What are Statins?
HMG - COA Reductase Inhibitors are a class of drugs most commonly referred to as statins and are used for lowering cholesterol. They work by blocking an enzyme in the liver that helps make cholesterol. Cholesterol may contribute to the plaque that lines artery walls and restricts blood flow, which may lead to heart disease or heart attack.
When evaluating cholesterol levels, doctors may look at both the HDL (“good” cholesterol) and LDL (“bad” cholesterol) as well as triglycerides (type of fat). Statins work to reduce the LDL levels, reduce triglycerides to a lesser degree and raise the HDL levels moderately. Statins also help those with coronary artery disease by reducing plaque, decreasing blood clots and reducing inflammation. Statins may also be used in patients when they do not have high levels of cholesterol, but have the risk of atherosclerosis (narrowing or hardening of the arteries).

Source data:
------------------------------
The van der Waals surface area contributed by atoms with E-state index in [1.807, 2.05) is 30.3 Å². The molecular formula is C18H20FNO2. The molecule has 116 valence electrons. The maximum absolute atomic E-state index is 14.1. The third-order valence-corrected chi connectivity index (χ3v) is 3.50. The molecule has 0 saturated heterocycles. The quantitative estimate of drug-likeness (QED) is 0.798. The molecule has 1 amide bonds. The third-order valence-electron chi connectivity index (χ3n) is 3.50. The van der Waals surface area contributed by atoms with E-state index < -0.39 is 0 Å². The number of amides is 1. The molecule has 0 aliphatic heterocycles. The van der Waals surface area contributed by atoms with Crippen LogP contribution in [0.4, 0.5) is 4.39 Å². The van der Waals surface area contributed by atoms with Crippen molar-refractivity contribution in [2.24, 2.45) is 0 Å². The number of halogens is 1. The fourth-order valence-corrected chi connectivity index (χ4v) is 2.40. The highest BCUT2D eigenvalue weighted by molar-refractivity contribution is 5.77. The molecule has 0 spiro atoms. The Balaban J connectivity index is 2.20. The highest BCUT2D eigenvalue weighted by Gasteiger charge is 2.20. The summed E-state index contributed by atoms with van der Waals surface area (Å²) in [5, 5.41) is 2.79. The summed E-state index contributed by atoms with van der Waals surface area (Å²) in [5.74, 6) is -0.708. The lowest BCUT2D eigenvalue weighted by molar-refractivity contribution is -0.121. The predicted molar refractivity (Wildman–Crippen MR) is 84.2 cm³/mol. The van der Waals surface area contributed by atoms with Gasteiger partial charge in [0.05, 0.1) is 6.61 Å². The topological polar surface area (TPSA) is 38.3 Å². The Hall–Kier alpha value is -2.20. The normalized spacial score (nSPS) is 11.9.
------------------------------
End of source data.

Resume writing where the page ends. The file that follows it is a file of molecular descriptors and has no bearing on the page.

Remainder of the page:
Statins may be prescribed in instances of greater risk of heart disease such as a family history, diabetes or age. People with diabetes have twice the risk of heart attack or heart disease. Older people are generally at greater risk of heart disease.
Serious side effects are liver damage and muscle damage so the prescription needs to be monitored over time. Other side effects are nausea, gas, upset stomach, headaches, dizziness, rash, and sleep problems. Since the liver makes cholesterol at night, most dosages are taken in the evening. Grapefruit and grapefruit juice is known to interact with statins and should not be ingested. Statins should not be used along with other drugs that lower LDL cholesterol or drugs for AIDS.
The type of statin prescribed will differ in its possible negative effects when used with other drugs and also how much it will reduce cholesterol. Commonly prescribed statins are Lipitor, Zocor, and Crestor.